How Dianne Feinstein Misled Congress About How 'Useful' NSA Spying Authorities Were In Stopping Plots

from the say-what-now? dept

We’ve been following the case of Adel Daoud for a little while now. He’s one of the many people arrested for “terrorism” in one of the FBI’s dozens of “home grown plots” in which they create their very own terrorist plot, dupe someone into “joining” and then arrest (and then relish in the headlines about stopping a terrorist “plot” that was never a real plot in the first place). In Daoud’s case, the made up “plot” involved blowing up a Chicago bar. But the Daoud case got a lot more attention, because in the big “debate” over the renewal of the FISA Amendments Act (FAA) in late 2012, Senator Dianne Feinstein directly described the Daoud “plot” as an example of why the FAA and Section 702 were necessary. Here’s what she said:

There is a view by some that this country no longer needs to fear attack. I don’t share that view, and I have asked the intelligence committee staff to compile arrests that have been made in the last 4 years in America on terrorist plots that have been stopped. There are 100 arrests that have been made between 2009 and 2012. There have been 16 individuals arrested just this year alone. Let me quickly review some of these plots. Some of these may arrests come about as a result of this program. Again, if Members want to see the specific cases where FISA Amendments Act authorities were used, they can go and look at the classified background of these cases.

First, in November, 1 month ago, two arrests for conspiracy to provide material support to terrorists and use a weapon of mass destruction. That was Raees Alam Qazi and Sheheryar Alam Qazi. They were arrested by the FBI in Fort Lauderdale, FL. The next case is another conspiracy to provide material support. Arrested were Ralph Deleon, Miguel Alejandro Santana Vidriales and Arifeen David Gojali. These three men were planning to travel to Afghanistan to attend terrorist training and commit violent jihad; third, was a plot to bomb the New York Federal Reserve Bank; fourth, a plot to bomb a downtown Chicago bar; fifth, a conspiracy to provide material support to the Islamic Jihad Union; sixth, a plot to carry out a suicide bomb attack against the U.S. Capitol in February of 2012; seventh, a plot to bomb locations in Tampa, FL; eighth, a plot to bomb New York City targets and troops returning from combat overseas; ninth, a plot to assassinate the Saudi Ambassador to the United States; and it goes on and on and on.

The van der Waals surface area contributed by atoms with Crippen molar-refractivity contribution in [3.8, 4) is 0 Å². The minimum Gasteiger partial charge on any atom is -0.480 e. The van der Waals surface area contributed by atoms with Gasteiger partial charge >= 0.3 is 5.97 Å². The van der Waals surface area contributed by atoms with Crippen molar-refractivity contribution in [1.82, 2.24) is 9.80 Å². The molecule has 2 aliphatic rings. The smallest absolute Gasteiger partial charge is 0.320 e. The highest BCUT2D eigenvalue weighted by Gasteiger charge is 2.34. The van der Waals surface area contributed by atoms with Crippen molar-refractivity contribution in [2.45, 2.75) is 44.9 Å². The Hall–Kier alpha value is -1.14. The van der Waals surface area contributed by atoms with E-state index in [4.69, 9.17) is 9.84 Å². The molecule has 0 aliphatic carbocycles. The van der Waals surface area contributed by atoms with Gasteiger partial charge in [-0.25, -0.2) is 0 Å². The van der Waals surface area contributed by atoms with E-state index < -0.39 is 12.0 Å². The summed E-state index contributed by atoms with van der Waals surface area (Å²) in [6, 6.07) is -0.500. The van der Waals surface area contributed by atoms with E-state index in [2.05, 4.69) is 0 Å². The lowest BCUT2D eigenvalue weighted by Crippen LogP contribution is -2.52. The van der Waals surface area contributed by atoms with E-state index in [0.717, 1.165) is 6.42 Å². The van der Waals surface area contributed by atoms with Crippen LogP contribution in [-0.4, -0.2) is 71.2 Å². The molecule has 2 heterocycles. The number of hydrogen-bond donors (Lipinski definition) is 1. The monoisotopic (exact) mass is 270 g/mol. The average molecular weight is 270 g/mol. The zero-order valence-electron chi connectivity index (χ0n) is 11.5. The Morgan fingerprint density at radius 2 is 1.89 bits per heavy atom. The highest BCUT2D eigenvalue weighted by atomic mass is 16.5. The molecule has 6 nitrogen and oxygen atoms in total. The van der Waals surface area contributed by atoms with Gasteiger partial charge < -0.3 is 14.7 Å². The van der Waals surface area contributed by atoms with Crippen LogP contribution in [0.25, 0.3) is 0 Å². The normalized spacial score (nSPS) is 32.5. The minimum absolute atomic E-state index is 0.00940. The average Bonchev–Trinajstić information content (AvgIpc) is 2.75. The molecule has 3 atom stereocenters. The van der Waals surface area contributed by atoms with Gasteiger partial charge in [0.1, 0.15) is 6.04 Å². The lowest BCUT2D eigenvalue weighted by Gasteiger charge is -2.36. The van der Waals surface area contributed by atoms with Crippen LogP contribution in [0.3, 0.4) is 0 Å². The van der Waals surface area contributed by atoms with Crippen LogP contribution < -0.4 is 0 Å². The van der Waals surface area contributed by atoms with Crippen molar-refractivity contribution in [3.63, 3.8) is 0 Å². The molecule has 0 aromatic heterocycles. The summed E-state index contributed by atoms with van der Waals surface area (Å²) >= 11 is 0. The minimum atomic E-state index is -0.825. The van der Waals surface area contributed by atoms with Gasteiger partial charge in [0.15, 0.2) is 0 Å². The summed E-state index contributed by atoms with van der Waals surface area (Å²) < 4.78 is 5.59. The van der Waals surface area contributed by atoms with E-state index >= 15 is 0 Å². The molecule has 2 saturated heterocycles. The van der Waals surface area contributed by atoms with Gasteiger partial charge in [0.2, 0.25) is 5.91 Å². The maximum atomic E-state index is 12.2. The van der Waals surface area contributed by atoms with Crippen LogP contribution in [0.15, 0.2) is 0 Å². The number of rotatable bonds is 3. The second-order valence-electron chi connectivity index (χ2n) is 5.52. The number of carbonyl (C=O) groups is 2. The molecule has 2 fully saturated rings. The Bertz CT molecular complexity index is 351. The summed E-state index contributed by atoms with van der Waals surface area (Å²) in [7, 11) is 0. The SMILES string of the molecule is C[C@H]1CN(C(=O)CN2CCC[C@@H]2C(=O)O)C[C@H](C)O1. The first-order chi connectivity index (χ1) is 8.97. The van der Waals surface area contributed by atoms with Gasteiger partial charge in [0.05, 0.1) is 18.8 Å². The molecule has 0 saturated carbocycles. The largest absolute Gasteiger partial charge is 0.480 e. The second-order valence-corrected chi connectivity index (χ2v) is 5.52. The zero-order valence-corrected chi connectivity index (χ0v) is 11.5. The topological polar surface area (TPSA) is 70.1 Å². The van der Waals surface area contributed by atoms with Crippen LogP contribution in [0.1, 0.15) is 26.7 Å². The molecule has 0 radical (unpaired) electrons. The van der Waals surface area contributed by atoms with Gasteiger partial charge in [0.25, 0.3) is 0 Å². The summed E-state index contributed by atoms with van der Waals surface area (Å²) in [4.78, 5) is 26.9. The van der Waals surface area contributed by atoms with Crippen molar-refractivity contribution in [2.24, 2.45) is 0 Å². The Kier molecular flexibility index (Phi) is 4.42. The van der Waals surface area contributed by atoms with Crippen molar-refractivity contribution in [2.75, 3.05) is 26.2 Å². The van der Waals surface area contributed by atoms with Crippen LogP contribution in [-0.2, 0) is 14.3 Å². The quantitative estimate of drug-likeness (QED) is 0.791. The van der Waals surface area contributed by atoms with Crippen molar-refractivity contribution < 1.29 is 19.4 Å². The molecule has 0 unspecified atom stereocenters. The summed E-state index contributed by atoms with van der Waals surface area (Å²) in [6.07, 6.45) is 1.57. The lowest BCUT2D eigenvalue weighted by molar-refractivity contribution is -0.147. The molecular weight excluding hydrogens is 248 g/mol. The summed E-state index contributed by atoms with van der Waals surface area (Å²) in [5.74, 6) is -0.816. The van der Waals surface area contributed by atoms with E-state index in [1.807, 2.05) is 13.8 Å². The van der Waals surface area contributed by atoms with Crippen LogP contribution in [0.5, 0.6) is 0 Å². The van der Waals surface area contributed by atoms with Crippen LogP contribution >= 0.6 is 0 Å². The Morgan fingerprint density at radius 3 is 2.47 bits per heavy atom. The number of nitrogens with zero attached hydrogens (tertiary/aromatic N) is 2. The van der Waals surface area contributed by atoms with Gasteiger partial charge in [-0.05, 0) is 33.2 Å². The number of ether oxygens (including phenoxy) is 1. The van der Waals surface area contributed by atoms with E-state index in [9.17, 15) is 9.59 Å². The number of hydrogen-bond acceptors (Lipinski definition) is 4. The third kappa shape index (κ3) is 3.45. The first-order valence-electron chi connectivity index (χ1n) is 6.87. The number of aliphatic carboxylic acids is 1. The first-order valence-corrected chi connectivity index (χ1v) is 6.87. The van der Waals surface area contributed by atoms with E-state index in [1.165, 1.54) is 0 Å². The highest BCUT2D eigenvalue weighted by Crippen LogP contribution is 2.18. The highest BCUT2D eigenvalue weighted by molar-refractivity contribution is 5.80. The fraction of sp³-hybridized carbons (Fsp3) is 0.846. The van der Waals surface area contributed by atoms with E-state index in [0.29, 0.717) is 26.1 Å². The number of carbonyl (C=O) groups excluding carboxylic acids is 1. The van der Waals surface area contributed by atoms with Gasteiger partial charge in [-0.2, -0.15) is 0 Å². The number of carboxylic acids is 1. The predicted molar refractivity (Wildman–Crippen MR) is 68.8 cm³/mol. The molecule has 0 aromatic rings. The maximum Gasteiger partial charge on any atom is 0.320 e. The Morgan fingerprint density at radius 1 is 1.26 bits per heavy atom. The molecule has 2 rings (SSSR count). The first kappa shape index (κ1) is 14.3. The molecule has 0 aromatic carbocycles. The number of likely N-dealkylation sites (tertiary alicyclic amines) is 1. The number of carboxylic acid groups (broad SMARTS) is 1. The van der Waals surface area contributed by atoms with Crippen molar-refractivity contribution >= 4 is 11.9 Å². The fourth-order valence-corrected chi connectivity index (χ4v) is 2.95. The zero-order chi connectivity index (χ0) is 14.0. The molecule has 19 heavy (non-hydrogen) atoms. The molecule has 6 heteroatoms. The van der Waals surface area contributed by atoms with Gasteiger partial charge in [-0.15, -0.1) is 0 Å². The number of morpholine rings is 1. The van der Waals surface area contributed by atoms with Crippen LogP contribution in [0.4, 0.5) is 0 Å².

So I believe the FISA Amendments Act is important and these cases show the program has worked

That caught the attention of a bunch of folks, because nowhere in Daoud’s case had the government suggested it had obtained or used evidence via the FAA — leading to serious questions about whether the government had been withholding evidence or if that evidence had been unconstitutionally obtained. Unfortunately, Daoud’s attempt to get access to whatever evidence has been collected on him has been shut down by the courts. Judge Richard Posner issued a “supplemental classified opinion” to go with the original opinion we wrote about, but parts of that opinion have been released as well. Very large portions of it, however, remain totally redacted. What remains more or less says that the government did everything in a proper way and there were no constitutional problems. It also implies there was a ton of evidence pointing to Daoud’s activities.

However, what caught my attention in the unredacted snippets of the ruling is Judge Posner basically claiming that Feinstein’s claims about Daoud’s case involving the FAA didn’t actually mean the FAA was used:

The defendant’s challenge relies primarily on a December 27, 2012 Senate floor speech by Senator Feinstein, who said: “There have been 16 individuals arrest[ed] just this year alone. Let me quickly just review what these plots were. And some of them come right from this program [meaning the FAA]. The counter-terrorism come[s] — and the information came right from this program. And again, if members want to see that, they can go and look in a classified manner…. Fourth, a plot to bomb a downtown Chicago bar….” (emphasis added) (visited July 11, 2014).